By Robert Zeglinski
To say the NFL has moved past emphasizing hard-hitting defensive play would be an understatement.
The league, and sport of football itself, has never seen higher scoring or a higher caliber of offensive production spread out this much across the board than this season. Quarterback play and make-up is better than ever. Skill position talents are more athletic and naturally gifted than ever. Offensive play-callers are turning conventional schemes into creative, dynamic blueprints. It’s the recipe for, at times, Arena level Football at the arcade. Passing and offensive efficiency is at an all-time high, and it won’t slow down any time soon.
More glaringly, no NFL defense has had an effective answer to this almost mandated offensive onslaught.
That is, no defense except for the Bears.
After their 15-6 walloping of the explosive Rams on Sunday night, the Bears have proven to be the lone exceptional exception to the offensive wave that’s hit pro football. Where most everyone has crafted their offense around spread schemes and crossing routes galore, the Bears are built on a championship level defense tailor made to combat the chic trends of the NFL. Their performance from Sunday night may as well have been an organizational middle finger to the rest of the league. Effectively a “we’re going to do it this way, it won’t be pretty, and you can’t stop us” declaration from the top of Willis Tower.
The Bears are a defense that left both respective head coaches from Sunday night at a loss for words.
Rams boy wonder Sean McVay called his team’s defeat to the Bears, particularly their astute offensive failures, “very, very humbling.” When you’re held without a touchdown for the first time in 30 games as a coach, all you can do is fall on the sword and grasp for answers. There are undoubted intangible factors most often at play, but not here.
This Bears defense is so good, they made the young genius face of the offensive movement in McVay flustered unlike he’s ever been before.
Meanwhile, offensive guru Matt Nagy recognized that Sunday night wasn’t an offensive show. It was about his elite defense coming to play and set the tone on every snap. Asked to highlight any one performance from a Bears defender, the rookie head coach didn’t mince words as to the special collective effort on display.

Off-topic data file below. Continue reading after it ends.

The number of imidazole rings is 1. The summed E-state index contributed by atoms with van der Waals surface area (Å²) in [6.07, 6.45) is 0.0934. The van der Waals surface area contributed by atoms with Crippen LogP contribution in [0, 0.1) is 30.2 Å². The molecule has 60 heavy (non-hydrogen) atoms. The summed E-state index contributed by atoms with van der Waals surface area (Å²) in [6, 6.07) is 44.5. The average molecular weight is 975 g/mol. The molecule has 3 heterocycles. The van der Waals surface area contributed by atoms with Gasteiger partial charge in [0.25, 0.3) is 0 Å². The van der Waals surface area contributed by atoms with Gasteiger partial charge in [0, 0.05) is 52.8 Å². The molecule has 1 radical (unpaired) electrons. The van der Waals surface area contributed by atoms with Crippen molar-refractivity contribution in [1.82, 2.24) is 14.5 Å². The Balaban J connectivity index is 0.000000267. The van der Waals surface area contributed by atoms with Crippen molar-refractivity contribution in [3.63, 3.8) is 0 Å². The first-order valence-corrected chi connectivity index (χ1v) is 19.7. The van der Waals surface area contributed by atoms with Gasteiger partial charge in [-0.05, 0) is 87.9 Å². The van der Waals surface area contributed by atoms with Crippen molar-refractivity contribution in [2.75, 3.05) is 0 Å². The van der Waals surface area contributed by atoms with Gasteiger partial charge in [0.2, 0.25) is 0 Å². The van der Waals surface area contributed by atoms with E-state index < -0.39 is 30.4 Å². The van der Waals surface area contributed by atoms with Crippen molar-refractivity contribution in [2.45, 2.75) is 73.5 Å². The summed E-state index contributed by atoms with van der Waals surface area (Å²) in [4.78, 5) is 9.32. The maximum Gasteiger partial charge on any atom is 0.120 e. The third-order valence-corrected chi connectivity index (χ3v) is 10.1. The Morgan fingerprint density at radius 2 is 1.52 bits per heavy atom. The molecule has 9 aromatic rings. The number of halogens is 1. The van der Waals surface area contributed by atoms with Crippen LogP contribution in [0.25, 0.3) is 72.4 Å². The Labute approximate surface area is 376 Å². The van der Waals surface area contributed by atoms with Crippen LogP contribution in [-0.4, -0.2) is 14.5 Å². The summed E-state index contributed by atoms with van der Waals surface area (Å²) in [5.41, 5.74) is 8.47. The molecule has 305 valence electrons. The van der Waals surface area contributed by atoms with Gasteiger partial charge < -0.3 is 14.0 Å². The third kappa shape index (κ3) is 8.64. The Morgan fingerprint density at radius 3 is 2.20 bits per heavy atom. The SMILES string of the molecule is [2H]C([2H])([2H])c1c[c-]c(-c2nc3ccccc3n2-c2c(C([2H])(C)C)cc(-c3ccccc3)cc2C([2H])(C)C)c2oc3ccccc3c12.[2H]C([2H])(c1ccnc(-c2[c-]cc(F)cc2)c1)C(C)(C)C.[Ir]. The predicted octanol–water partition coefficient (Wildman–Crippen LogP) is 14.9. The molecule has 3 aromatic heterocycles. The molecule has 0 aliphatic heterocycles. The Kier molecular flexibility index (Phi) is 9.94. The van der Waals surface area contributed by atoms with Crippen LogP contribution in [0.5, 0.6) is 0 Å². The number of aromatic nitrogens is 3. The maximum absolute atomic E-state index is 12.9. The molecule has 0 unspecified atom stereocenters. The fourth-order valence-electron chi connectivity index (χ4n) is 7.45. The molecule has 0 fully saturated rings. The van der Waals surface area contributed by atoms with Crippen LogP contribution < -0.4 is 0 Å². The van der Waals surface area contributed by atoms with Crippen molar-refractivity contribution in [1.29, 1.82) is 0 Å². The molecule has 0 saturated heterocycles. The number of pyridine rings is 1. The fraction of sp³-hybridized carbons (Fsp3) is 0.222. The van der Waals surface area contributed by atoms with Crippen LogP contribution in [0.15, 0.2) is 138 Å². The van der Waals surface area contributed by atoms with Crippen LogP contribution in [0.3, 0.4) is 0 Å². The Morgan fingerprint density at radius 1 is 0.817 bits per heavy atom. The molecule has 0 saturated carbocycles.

“I couldn’t pick one person on defense. It was too good across the board,” said Nagy in the postgame at Soldier Field. “I just think for what Vic (Fangio) symbolizes, our defensive coaching staff, our players, that whole unit. They played on another level last night.”
Another level of a dominant defense that no one in the NFL can touch.
According to Optimum Scouting, the Bears’ ANY/A value, which measures the overall effectiveness of a passing defense from things like sacks and sack yards to pass deflections, is 1,227.3. That’s almost more than double the second-ranked Ravens defense at 669.1. It’d be one thing to say the Bears have the best defense among a group of mediocrity, but that isn’t the case. They have an actual meaningful defense making a true difference against almost an entire league attempting to win with a completely different style of play.
There’s veering away from the crowd, and then there’s completely flipping the script on it’s head. There’s no other NFL defense that can match the Bears’ level of defensive play at the moment, and they transcend above as contenders because of it.
Historically, the Bears’ ANY/A value stacks up to par far better, which is a great sign of Chicago’s upcoming postseason prospects. Since 2004, the 2018 Bears’ projected ANY/A value of 1,227.3 ranks fourth among all the best defenses in the last 14 years. Only the 2015 Panthers, 2013 Seahawks, and 2008 Steelers rank higher than Chicago. Each of those three teams ended up playing in the Super Bowl, with the Seahawks and Steelers eventually capturing the Lombardi trophy.
The main difference between those three teams and the Bears, is that each ended up enjoying home-field advantage in their respective conference’s playoffs en route to February’s big game. The Bears, as it stands based on seeding, are likely to have to play and win at least two road games in Los Angeles and New Orleans if they want to follow suit behind Carolina, Seattle, and Pittsburgh.
Fortunately, in a game now predicated on offense, defense still travels. Where a poor performance from your quarterback or off-rhythm play-calling can sink an offense, a defense only needs to bring it’s cliche hard hat and lunch pail. A great defense, a truly great defense, can go into any stadium and give itself a shot at victory, no matter how ugly of a mugging it ends up being. It’ll be a difficult path for the Bears, but one that doesn’t seem so daunting with how their defense can lock in.
On Sunday, the Bears can win their first NFC North title since 2010 against the Packers. That’s in large part due to how the NFL’s most prolific defense has carved it’s own path towards relevancy. A path that seems more and more clear by the day. What should be frightening for Chicago’s opposition is that if you think this growing all-time Bears defense wants to stop at humbling the Rams, you’re sorely mistaken.
“You kept a high-flying offense out of the end zone,” said NBC’s Michele Tafoya to Akiem Hicks in the postgame Sunday night. Hicks growled like a bear, and responded in kind: “That’s it, that’s all you can say to that. We want more.”
Robert is an editor, writer, and producer. You can follow him on Twitter @RobertZeglinski.